Jonathan is the author of the critically acclaimed biography Staking a Claim: Jake Simmons and the Making of an African-American Oil Dynasty. A Washington Post Book World front page review noted, “It is a rare biography that challenges a reader’s senses in the same way that science fiction does: creating a world of its own, complete with geography, characters and a value system that consistently undermines a reader’s assumptions and prejudices. “Staking a Claim” is such a book.”
Staking a Claim takes readers through a little known but significant chapter of African-American history. From the post-Reconstruction period to the modern civil rights era, nearly a century of state-sanctioned economic subjugation created what many regard as a permanent black underclass in America. What would have happened had freed slaves truly been enfranchised into the political and economic system after the Civil War? Staking a Claim, the life of Jake Simmons, Jr. – the international tycoon who was the most successful African-American in the history of the oil industry – affords us a rare perspective on this question.
Simmons’s great-grandfather, Cow Tom, a slave interpreter to a Creek Indian, rose to become the first black chief of a Native American tribe. This was in Indian Territory (which later became Oklahoma), where blacks were able to secure rights denied them in the white-controlled states. Cow Tom passed on a unique legacy of independence and entrepreneurial spirit that gelled in Jake. His resolve strengthened by his studies with Booker T. Washington, Jake took a series of calculated risks that allowed him to accomplish what would have seemed impossible to many – and become enormously rich at it. He began by brokering oil leases for black landowners who had formerly been cheated by white drillers in Oklahoma and Texas. Expanding his operations into postcolonial Africa, he negotiated amiably where America’s multinational oil giants feared to tread, winning enormous concessions while earning the goodwill of African leaders.
As a political power broker, Jake Simmons was no less impressive. He remained throughout his life what he called “a crusader for human dignity.” In 1938 he brought one of the first school desegregation cases to the Supreme Court. It was said that while he served as the head of Oklahoma’s NAACP his opinion held sway over ten thousand voters. White politicians across the South vied for his support. He asked his sons, “How the hell can a black man stay in bed in the morning when white men rule the world?” – and he lived by those words.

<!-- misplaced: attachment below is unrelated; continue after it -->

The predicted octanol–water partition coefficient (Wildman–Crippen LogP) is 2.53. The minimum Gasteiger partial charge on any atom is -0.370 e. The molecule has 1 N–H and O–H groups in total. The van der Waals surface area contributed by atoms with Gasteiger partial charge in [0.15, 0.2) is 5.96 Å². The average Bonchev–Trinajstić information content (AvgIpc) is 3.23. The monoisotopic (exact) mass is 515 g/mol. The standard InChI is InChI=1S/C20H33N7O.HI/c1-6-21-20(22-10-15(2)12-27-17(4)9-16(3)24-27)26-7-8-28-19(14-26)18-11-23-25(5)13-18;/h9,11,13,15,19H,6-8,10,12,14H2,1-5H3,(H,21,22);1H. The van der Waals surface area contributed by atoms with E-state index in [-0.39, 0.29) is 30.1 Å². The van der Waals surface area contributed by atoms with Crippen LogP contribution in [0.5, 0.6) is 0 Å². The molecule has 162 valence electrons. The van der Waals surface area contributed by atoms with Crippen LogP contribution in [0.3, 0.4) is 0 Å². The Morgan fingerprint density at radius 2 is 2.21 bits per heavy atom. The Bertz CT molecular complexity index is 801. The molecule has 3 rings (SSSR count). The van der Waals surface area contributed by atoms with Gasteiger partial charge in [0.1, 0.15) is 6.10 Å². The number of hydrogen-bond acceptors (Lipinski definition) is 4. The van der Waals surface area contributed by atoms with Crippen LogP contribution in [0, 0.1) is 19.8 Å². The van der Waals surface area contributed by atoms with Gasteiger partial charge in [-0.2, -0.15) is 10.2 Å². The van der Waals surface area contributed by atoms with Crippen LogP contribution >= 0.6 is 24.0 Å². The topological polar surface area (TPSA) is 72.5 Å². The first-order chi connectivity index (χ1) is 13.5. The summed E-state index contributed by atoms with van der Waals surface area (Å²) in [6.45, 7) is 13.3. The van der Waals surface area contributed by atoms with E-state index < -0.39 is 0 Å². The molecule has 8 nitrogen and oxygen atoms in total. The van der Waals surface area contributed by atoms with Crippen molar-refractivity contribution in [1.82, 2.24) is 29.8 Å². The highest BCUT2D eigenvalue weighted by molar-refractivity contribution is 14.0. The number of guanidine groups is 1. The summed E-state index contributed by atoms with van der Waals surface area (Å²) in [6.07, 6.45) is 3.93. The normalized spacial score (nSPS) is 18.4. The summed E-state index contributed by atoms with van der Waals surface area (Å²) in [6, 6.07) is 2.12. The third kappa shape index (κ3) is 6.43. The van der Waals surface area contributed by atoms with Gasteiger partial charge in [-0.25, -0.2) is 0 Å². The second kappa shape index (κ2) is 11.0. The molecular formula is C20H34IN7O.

Acclaimed novelist Charles Johnson, in a front page Los Angeles Times Book Review, wrote, “Throughout “Staking a Claim” financial reporter Jonathan Greenberg presents us with the inspirational saga of a black Oklahoma family whose history intersects significantly not only with important Civil Rights legislation, but also with the Native American past and the evolution of the oil industry.”
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In 1992, Jonathan edited Buying America Back: Economic Choices for the 1990′s, an anthology of 45 progressive solution-oriented essays. Jonathan contributed two chapters to the book, the first proposing a system of pricing environmental externalities, as well as the “Hidden Cost of Corporate Takeovers”
Publisher’s Weekly’s review of Buying America Back: “An immensely valuable resource for policymakers, community activists and everyone concerned with building a more humane future, this collection of 45 essays brims with important proposals for social and economic change. Jonathan Becker of Critical Mass, a public interest group, sets forth a national plan for achieving greater reliance on renewable energy sources and greater energy efficiency. Adm. Gene La Roeque advocates closing overseas military bases, slashing the war budget and weaning the U.S. from its role of world policeman. Ethan Nadelman, a Princeton professor of politics, argues for controlled legalization of drugs. Other contributors call for a national health insurance system, judicial reform, comprehensive day care, elimination of wasteful CIA spending, a value-added environmental impact fee to curb production of polluting products, and linkage of housing assistance to human services policies with the aim of preventing homelessness. Robert Heilbroner, Hazel Henderson, Richard Barnet and Kirkpatrick Sale are among the contributors to this inspiring volume, which ranges from discussions on campaign financing to education to the AIDS crisis.”